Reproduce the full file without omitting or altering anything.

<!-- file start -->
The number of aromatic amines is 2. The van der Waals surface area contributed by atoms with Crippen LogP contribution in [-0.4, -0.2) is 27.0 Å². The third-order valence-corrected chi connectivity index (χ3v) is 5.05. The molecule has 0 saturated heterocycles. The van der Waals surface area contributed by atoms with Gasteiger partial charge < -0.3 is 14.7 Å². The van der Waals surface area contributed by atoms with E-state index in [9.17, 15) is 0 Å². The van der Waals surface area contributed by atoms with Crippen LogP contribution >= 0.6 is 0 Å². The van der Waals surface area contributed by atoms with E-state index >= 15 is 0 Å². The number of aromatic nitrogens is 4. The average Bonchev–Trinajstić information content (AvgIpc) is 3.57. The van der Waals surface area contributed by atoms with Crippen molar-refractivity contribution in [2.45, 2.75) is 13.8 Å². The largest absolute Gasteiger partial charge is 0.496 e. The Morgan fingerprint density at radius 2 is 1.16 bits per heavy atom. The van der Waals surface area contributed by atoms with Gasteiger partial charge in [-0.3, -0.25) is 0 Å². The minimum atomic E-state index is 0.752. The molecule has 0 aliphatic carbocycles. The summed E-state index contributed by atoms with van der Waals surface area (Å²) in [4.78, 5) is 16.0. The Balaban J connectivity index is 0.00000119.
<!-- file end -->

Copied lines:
The number of aromatic amines is 2. The van der Waals surface area contributed by atoms with Crippen LogP contribution in [-0.4, -0.2) is 27.0 Å². The third-order valence-corrected chi connectivity index (χ3v) is 5.05. The molecule has 0 saturated heterocycles. The van der Waals surface area contributed by atoms with Gasteiger partial charge < -0.3 is 14.7 Å². The van der Waals surface area contributed by atoms with E-state index in [9.17, 15) is 0 Å². The van der Waals surface area contributed by atoms with Crippen LogP contribution >= 0.6 is 0 Å². The van der Waals surface area contributed by atoms with E-state index >= 15 is 0 Å². The number of aromatic nitrogens is 4. The average Bonchev–Trinajstić information content (AvgIpc) is 3.57. The van der Waals surface area contributed by atoms with Crippen molar-refractivity contribution in [2.45, 2.75) is 13.8 Å². The largest absolute Gasteiger partial charge is 0.496 e. The Morgan fingerprint density at radius 2 is 1.16 bits per heavy atom. The van der Waals surface area contributed by atoms with Gasteiger partial charge in [-0.3, -0.25) is 0 Å². The minimum atomic E-state index is 0.752. The molecule has 0 aliphatic carbocycles. The summed E-state index contributed by atoms with van der Waals surface area (Å²) in [4.78, 5) is 16.0. The Balaban J connectivity index is 0.00000119.